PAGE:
President Joe Biden on Thursday said he would put forward Ajay Banga, the former CEO of Mastercard, to be confirmed as the next president of the World Bank after Donald Trump appointee David Malpass resigned amid an outcry over comments which appeared to deny the existence of human-caused climate change.
In a statement announcing Mr Banga’s nomination, the White House described him as a “business leader with extensive experience leading successful organizations in developing countries and forging public-private partnerships to address financial inclusion and climate change”.
Mr Biden said Mr Banga is “uniquely equipped” to lead the international financial institution — of which the US is the largest shareholder — at a “critical moment in history”.
“He has spent more than three decades building and managing successful, global companies that create jobs and bring investment to developing economies, and guiding organizations through periods of fundamental change. He has a proven track record managing people and systems, and partnering with global leaders around the world to deliver results,” Mr Biden said.
By tradition, the leader of the World Bank has always been a US citizen and is nominated by the president of the United States, though that nomination is subject to approval by the bank’s board of executive directors. If confirmed, Mr Banga would serve a renewable, five-year term.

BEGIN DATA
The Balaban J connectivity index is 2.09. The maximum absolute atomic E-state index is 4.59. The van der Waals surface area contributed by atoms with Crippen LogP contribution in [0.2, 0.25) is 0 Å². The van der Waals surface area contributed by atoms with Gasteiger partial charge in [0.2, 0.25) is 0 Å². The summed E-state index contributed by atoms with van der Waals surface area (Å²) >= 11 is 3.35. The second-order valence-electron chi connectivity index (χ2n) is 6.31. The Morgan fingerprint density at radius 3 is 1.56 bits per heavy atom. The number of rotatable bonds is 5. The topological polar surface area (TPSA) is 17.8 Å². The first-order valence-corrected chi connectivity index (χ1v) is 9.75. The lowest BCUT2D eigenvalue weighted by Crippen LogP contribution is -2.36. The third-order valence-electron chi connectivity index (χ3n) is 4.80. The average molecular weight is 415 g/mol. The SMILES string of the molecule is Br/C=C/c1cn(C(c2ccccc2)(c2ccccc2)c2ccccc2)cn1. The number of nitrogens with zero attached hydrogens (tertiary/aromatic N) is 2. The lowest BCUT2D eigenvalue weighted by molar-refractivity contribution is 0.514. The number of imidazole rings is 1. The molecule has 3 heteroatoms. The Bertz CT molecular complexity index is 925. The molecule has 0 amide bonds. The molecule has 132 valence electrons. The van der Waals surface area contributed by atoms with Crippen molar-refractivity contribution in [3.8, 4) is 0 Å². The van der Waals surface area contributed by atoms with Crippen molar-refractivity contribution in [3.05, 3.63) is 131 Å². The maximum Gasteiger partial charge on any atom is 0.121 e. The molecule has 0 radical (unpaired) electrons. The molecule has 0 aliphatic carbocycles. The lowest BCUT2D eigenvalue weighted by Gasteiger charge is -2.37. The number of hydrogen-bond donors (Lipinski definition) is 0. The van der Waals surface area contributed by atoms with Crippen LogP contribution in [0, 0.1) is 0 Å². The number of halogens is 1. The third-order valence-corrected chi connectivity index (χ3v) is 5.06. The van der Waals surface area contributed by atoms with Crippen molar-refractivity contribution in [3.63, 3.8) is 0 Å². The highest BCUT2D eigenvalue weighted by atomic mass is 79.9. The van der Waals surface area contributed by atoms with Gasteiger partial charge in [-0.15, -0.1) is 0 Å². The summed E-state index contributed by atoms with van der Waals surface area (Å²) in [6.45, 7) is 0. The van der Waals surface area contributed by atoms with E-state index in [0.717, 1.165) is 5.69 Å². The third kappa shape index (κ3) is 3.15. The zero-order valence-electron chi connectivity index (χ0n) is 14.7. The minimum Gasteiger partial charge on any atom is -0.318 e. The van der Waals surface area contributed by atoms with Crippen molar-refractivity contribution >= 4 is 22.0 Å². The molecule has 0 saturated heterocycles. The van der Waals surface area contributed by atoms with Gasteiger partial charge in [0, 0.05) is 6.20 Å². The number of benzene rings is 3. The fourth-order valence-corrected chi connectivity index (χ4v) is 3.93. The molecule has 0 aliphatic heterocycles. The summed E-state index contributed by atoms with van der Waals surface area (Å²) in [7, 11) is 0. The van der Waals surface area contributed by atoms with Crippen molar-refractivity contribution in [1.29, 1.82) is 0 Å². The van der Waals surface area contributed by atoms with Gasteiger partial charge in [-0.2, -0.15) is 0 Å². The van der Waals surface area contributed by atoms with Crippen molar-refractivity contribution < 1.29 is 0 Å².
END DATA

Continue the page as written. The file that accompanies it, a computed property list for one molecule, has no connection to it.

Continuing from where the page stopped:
Although Mr Banga is a US citizen, he was born in India and educated in Indian schools and universities. The ex-Mastercard chief executive has also served on corporate boards of the American Red Cross, Kraft Foods and Dow Inc, and was a co-chair of the Partnership for Central America — a role in which he worked closely with Vice President Kamala Harris.
In a statement, Ms Harris said he would be a “transformative World Bank President as the institution works to deliver on its core development goals and address pressing global challenges, including climate change”.
“Since I was elected Vice President, Ajay and I have worked closely together on a new model of public-private partnership designed to address the root causes of migration in Northern Central America. Through that partnership, nearly 50 businesses and organizations have mobilized to generate more than $4.2 billion in commitments that will create opportunity and hope for people in the region. Ajay has brought great insight, energy, and persistence to the challenges of promoting economic development and tackling the root causes of migration,” she said.
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